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$9 billion California water bond trailing in early returns

November 7, 2018
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FILE - In this Feb. 28, 2017, file photo, water flows down the Oroville Dam's crippled spillway in Oroville, Calif. Voters will decide whether California borrows nearly $9 billion for water infrastructure projects in the state where its scarcity often pits city dwellers, farmers, anglers and environmentalists against one another. Proposition 3 on the ballot Tuesday, Nov. 6, 2018 would direct the money to storage and dam repairs, watershed and fisheries improvements, and habitat protection and restoration. (AP Photo/Rich Pedroncelli, file)

LOS ANGELES (AP) — Californians were leaning against borrowing $9 billion for water projects Tuesday in a state where water scarcity often pits city dwellers, farmers, anglers and environmentalists against one another.

About 53 percent of voters opposed Proposition 3 with about 3.6 million votes counted.

The bond measure devoted money to storage and dam repairs, watershed and fisheries improvements, and habitat protection and restoration.

Much of the $8.9 billion was earmarked for conservancies and state parks to restore and protect watersheds, and to nonprofits and local agencies for river parkways.

There also was money for improvements to meet safe drinking water standards.

The measure was backed by agricultural and water associations and groups devoted to conserving wetlands, fish and wildlife. Together, they had contributed more than $5 million to the campaign by mid-October.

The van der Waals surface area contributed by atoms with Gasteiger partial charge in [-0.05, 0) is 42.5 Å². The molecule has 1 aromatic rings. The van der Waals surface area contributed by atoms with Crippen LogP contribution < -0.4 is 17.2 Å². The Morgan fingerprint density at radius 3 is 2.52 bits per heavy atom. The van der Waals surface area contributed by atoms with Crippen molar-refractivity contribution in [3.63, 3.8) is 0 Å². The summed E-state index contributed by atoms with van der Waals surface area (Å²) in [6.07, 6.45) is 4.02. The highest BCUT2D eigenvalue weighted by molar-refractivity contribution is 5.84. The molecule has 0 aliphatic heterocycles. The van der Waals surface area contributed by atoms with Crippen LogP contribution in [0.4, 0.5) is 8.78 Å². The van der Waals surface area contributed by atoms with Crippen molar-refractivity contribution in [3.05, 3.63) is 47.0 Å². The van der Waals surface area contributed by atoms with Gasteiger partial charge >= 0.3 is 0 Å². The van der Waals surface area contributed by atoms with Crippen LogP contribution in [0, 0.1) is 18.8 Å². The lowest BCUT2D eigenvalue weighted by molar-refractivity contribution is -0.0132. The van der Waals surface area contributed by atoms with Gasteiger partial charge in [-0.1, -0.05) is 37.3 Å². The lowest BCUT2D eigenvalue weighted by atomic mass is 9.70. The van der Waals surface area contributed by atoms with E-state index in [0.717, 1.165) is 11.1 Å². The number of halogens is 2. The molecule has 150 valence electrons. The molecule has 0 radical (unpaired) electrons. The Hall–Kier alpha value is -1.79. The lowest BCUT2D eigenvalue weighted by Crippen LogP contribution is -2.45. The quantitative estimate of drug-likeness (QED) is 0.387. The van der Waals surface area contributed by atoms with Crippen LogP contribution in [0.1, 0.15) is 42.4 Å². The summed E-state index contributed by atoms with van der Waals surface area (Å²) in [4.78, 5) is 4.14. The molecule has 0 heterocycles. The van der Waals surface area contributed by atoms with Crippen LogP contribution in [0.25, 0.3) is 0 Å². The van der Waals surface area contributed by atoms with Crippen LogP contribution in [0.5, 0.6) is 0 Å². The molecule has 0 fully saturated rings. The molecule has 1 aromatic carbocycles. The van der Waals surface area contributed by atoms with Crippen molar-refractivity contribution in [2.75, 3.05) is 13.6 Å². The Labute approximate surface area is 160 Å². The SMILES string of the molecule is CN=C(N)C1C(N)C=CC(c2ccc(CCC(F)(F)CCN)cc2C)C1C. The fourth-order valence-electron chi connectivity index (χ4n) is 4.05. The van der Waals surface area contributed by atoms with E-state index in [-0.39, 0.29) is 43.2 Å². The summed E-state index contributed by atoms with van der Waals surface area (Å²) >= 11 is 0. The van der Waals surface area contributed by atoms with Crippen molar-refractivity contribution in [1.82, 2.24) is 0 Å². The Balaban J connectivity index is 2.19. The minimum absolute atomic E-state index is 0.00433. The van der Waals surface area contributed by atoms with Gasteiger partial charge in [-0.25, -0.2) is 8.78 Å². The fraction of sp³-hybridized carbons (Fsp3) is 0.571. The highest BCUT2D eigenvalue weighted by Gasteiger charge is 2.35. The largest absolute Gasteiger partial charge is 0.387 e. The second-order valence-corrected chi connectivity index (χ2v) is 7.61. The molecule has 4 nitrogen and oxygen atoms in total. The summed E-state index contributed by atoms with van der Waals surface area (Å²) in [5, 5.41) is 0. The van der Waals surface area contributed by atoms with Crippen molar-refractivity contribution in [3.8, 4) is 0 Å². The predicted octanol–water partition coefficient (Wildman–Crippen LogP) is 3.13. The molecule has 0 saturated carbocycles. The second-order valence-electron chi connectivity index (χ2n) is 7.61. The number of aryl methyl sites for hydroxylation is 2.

Sierra Club California and the League of Women Voters of California were among opponents who said the measure benefited special interests while siphoning money from other programs. No significant money was spent by the opposition.

Proposition 3 was the largest water bond proposal since California’s nonpartisan legislative analyst began keeping track in 1970.

Less than $500 million was tagged for surface water storage and dam repairs, including $200 million to help repair Oroville Dam in Butte County, where damaged spillways last year caused the precautionary evacuation of nearly 200,000 people living downstream.

With the payback cost estimated at $430 million a year for 40 years, the legislative analyst put the total cost of the measure to state taxpayers at $17.3 billion, or about double the underlying benefit.

Local governments were projected to save about $200 million annually for water-related projects, with some matching funds required and preference given to disadvantaged communities.

Voters previously approved nearly $35 billion in bonds since 1970 for water and environmental projects, including $4 billion from a ballot measure passed in June. About a third of all funding remains unspent.

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For AP’s complete coverage of the U.S. midterm elections: http://apne.ws/APPolitics

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